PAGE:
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Definition: Hamlin, Hannibal from The Hutchinson Unabridged Encyclopedia with Atlas and Weather Guide

US political leader and vice-president 1861–65. Originally a Democrat, he served in the US House of Representatives 1843–47 and the US Senate 1848–61. Opposed to slavery, he joined the Republican Party 1856. He was vice-president in Abraham Lincoln's first term. Returning to the Senate as a radical Republican 1868–80, he later served as US minister to Spain 1881–82.

Hamlin was born in Paris Hill, Maine. He worked at a succession of jobs before studying law and becoming a barrister 1833. He served in the state legislature 1836–41 and was briefly governor of Maine 1857.

Summary Article: Hamlin, Hannibal
from American Civil War: The Definitive Encyclopedia and Document collection

Birth Date: August 27, 1809

Death Date: July 4, 1891

Vice president of the United States (1861–1865). Born on August 27, 1809, in Paris Hill, Maine, Hannibal Hamlin attended Hebron Academy before being admitted to the bar in 1833. Active in Democratic politics, he served in the state legislature from 1836 to 1841, during most of which time he was Speaker. Hamlin held strong antislavery sentiments but believed that the federal government had no authority to regulate slavery in the states. He objected, however, to congressional efforts to suppress discussion of the slavery question.

One of Abraham Lincoln's earliest New England supporters, Hannibal Hamlin was vice president of the United States from March 1861 to March 1865, when he was a strong advocate of emancipation and increasingly identified with the radical wing of the Republican Party. (Library of Congress)

Hamlin served in the U.S. House of Representatives (1843–1847) and maintained a low profile in the acrimonious debates regarding the Mexican-American War (1846–1848). In 1848 he was selected by the antislavery wing of the Democratic Party in Maine to complete a U.S. Senate term after Senator John Fairfield had died in office. Hamlin won election to a full term in 1851 and served until 1856.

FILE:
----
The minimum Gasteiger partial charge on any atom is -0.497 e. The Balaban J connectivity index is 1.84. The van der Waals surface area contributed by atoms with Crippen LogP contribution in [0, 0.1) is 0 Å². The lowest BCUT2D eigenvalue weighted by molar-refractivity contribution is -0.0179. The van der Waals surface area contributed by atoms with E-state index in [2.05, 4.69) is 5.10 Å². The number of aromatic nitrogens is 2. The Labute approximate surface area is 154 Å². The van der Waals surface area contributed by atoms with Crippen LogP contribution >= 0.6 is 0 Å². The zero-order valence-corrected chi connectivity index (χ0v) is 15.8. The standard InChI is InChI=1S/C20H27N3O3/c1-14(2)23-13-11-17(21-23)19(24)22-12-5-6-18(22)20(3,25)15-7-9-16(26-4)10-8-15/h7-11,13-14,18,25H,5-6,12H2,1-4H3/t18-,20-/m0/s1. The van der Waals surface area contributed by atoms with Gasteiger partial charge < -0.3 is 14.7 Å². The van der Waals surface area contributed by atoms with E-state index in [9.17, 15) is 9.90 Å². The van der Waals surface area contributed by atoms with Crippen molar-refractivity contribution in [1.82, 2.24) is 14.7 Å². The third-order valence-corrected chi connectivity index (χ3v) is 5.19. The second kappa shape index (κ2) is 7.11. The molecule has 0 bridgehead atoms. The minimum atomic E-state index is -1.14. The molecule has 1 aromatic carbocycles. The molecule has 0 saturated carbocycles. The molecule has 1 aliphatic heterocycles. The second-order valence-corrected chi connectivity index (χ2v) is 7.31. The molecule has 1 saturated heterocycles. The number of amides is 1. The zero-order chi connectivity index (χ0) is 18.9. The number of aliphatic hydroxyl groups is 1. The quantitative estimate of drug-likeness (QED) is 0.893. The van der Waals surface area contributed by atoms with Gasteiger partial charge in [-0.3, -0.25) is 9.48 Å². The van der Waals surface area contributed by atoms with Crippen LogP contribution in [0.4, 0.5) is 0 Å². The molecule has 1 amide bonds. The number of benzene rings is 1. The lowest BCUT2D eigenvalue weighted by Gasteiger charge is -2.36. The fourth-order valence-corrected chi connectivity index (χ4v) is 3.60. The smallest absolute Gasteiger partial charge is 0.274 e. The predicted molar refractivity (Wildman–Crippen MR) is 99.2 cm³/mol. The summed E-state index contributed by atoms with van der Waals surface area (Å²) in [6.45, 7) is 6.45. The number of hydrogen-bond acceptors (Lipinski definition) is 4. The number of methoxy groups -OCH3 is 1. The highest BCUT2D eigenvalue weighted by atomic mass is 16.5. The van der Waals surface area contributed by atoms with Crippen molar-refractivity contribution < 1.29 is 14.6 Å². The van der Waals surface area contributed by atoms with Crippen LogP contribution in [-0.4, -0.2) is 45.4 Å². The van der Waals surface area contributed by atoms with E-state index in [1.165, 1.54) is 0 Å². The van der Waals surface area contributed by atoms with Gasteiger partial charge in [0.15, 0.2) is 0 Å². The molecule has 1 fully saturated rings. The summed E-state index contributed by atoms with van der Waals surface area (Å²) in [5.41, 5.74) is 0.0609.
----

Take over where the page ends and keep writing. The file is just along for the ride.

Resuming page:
Dissatisfied with the Democratic Party's position on slavery, Hamlin joined the Republican Party in July 1856. His election as governor of Maine that same year marked the emergence of the Republican Party as the dominant political force in New England. He resigned as governor after a few weeks, however, and returned to the Senate. Hamlin's strong antislavery views and New England origins made him a logical choice for the Republican vice presidential nomination in 1860 as Abraham Lincoln's running mate.

Hamlin served as vice president throughout Lincoln's first term and was a vocal advocate of emancipation. During Hamlin's tenure, he became increasingly associated with the radical wing of the Republican Party. Seeking a moderate running mate in 1864, Lincoln chose Senator Andrew Johnson (a Southerner) instead of Hamlin. Hamlin was replaced by Johnson as vice president on March 4, 1865, a little more than a month before Lincoln's assassination and Johnson's ascent to the presidency.

After leaving the vice presidency, Hamlin served briefly as collector for the port of Boston. He resigned in protest over President Johnson's Reconstruction policies, however. A leading Radical Republican, in 1868 Hamlin was again elected to the Senate, where he remained until his retirement in 1881. While in the Senate, he firmly supported Radical Republican Reconstruction programs. At the Republican National Convention in 1880, he played an important role in preventing former president Ulysses S. Grant's nomination for a third term as president. Hamlin's final post was as minister to Spain from 1881 to 1882. He died in Bangor, Maine, on July 4, 1891.

See also

Johnson, Andrew; Lincoln, Abraham; Radical Republicans; Republican Party

Further Reading
  • Donald, David Herbert. Lincoln. Simon and Schuster New York, 1995.
  • Hunt, H. Draper. Hannibal Hamlin: Lincoln's First Vice President. Syracuse University Press Syracuse NY, 1969.
  • Steven G. O'Brien
    Copyright 2013 by Spencer C. Tucker

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